It was about opening portals by manipulating elements which are constantly present in all space/time. by forming his hands in a sphere, he "popped" these orbs of light and differing textures into existance from thin air. Once he even popped one larger one around the smaller one. I wish I remembered more!
Of the four Elements, air and fire are regarded as active and male; water
and earth as passive and female. In some elemental cosmogonies, fire is given
pride of place and considered the origin of all things, but the more general belief is
that air is the primary element. Compression or concentration of air creates heat
or fire, from which all forms of life are then derived. Air is essentially related to
three sets of ideas: the creative breath of life, and, hence, speech; the stormy
wind, connected in many mythologies with the idea of creation; and, finally,
space as a medium for movement and for the emergence of life-processes. Light,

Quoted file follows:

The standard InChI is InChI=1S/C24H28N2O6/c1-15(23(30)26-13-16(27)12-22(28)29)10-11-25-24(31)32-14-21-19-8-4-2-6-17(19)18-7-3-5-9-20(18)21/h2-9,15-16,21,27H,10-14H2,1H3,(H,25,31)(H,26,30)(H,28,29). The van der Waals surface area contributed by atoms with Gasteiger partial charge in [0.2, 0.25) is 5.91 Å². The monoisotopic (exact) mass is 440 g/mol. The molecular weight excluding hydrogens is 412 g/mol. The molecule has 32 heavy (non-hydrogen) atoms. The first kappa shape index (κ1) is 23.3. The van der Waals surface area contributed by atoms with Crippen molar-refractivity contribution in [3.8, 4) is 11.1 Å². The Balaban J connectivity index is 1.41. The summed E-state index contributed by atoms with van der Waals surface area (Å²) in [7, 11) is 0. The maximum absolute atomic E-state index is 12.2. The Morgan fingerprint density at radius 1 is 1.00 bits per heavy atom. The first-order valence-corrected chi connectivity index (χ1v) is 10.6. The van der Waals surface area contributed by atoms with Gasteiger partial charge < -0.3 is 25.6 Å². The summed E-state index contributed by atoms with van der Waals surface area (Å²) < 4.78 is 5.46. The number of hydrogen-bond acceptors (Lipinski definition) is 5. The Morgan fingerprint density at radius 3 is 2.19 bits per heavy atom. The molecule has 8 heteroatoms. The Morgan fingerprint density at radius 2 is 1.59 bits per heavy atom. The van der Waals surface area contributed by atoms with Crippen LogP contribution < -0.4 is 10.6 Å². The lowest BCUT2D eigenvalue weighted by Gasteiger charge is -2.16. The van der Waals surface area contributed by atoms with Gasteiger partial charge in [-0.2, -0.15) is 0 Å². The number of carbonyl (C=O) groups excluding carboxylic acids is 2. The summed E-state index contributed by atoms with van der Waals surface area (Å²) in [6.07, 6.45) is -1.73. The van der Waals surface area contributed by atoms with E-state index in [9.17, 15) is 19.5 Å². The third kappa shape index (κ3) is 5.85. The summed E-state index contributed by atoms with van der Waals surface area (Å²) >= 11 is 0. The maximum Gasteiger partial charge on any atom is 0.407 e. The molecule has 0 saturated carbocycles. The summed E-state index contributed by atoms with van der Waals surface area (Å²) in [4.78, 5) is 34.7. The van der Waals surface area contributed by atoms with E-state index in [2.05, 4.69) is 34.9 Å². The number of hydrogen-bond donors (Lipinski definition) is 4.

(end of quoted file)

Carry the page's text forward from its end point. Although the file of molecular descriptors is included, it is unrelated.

flight, lightness, as well as scent and smell, are all related to the general symbolism
of air (3). Gaston Bachelard says that for one of its eminent worshippers,
Nietzsche, air was a kind of higher, subtler matter, the very stuff of human
freedom. And he adds that the distinguishing characteristic of aerial nature is that
it is based on the dynamics of dematerialization. Thoughts, feelings and memories
concerning heat and cold, dryness and humidity and, in general, all aspects of
climate and atmosphere, are also closely related to the concept of air. According to
Nietzsche, air should be cold and aggressive like the air of mountain tops. Bachelard
relates scent to memory, and by way of example points to Shelley’s characteristic
lingering over reminiscences of smell.
To dream about the air, symbolizes creativity and intelligence. If the air is foggy or polluted, then it suggests that your thought process or mind is clouded.
To feel cold air in your dream, signifies discordance in your domestic relations and setbacks in your business affairs. You may be in danger of losing touch with reality.
To dream that you are breathing hot air, signifies the influence of evil around you.